Top Honours for Canadian Dairy Scientists

Top Honours for Canadian Dairy Scientists

Congratulations to Canadian Dairy scientists, Drs. Anne-Marie de Passillé (University of British Columbia) and Ian Doohoo (Mastitis Network, University of PEI) for their inauguration as Honorary PhDs of Veterinary Medicine from the University of Helsinki on June 5, 2015 in Helsinki, Finland. The ceremony is a three-day event (declared as one of the finest in the Academic world…). The President of the Republic of Finland was also among the ten individuals receiving their Honoray PhD. What follows is the write up on each one provided by the University of Helsinki:

Adjunct Professor Anne Marie de Passillé

Anne Marie de Passillé is an internationally esteemed researcher focusing on the behaviour of production animals. She has retired from the position of senior researcher at Agri-Food Canada but continues her research work as Adjunct Professor at the University of British Columbia.

In 1995, Dr. de Passillé, and her husband working in the same field, started collaborating with the researchers of the then new field of science in Finland, the study of animal welfare and behaviour. It is largely due to her that the faculty’s researchers on the subject are today very well connected internationally and active in the scientific community. The teaching, guidance and research collaboration of the faculty with Anne Marie de Passillé has enabled the development of a once minor field of study into one of international renown.

Professor Ian Dohoo

Ian Dohoo is Professor Emeritus of Epidemiology at the University of Prince Edward Island in Charlottetown, Canada. He is a leading researcher in veterinary epidemiology who publishes actively. He is one of the pioneers in the creation of computer-based follow-up methods used in animal health research.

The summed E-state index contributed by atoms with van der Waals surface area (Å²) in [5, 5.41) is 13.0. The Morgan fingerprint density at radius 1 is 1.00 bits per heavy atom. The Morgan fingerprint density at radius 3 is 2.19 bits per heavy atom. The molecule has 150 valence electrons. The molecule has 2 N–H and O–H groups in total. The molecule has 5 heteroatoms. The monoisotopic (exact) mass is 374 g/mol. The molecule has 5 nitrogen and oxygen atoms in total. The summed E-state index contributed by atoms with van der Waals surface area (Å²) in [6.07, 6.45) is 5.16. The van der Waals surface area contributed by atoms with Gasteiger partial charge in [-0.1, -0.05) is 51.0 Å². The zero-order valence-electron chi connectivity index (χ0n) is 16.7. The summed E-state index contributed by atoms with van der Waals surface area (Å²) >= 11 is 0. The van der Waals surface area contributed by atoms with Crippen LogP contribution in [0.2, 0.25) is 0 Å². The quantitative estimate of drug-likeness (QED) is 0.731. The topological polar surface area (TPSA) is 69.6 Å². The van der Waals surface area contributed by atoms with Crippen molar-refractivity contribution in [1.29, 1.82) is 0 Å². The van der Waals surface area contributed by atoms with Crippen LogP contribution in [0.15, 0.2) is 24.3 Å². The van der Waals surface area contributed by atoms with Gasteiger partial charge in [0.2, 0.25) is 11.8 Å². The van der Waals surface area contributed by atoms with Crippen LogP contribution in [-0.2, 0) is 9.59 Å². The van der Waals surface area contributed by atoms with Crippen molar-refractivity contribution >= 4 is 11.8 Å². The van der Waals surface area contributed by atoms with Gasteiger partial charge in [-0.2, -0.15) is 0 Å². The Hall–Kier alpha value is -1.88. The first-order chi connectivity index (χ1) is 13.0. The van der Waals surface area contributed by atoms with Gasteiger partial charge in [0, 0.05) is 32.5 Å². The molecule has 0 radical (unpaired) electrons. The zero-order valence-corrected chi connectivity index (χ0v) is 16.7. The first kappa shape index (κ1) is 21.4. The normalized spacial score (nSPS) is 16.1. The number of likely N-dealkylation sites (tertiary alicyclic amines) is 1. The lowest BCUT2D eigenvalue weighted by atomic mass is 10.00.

Prof. Dohoo has meritoriously taught the fundamentals of epidemiology to several generations of veterinarians. His courses, e.g. the yearly NOVA courses of the Nordic countries, have formed the basis for the epidemiological and statistical know-how of many Finnish researchers, and still continue to do so for the greater part of the doctoral students of the faculty. Furthermore, he has authored course books for veterinary epidemiology. Prof. Dohoo is an exceptionally motivating and good teacher who has been able to inspire his students. He has received several prizes for teaching and research as well as honorary doctorates from the University of Guelph and the Swedish University of Agricultural Sciences.

New!! DFC Research Investments and Activities in 2014

New!! DFC Research Investments and Activities in 2014
  • What are some of the paybacks from dairy research investments?
  • How are DFC investments being leveraged to maximize the number of research projects funded to meet Canadian dairy producers’ priorities?
  • Do you know the latest progress made in animal welfare research? Environment? Human nutrition and health?

A new annual publication called the DFC Dairy Research Highlights contains this information and more at:

Features include some of the paybacks from investments in research, a timeline of major research activities in 2014, key results from projects and a complete list of all projects in operation in 2014, including those financed in human nutrition and health under DFC’s Executive Scientific Advisory Committee.

For copies of the document or more information, contact Shelley Crabtree at

Dairy Research at the DFC Annual General Meeting – July 13-15, 2015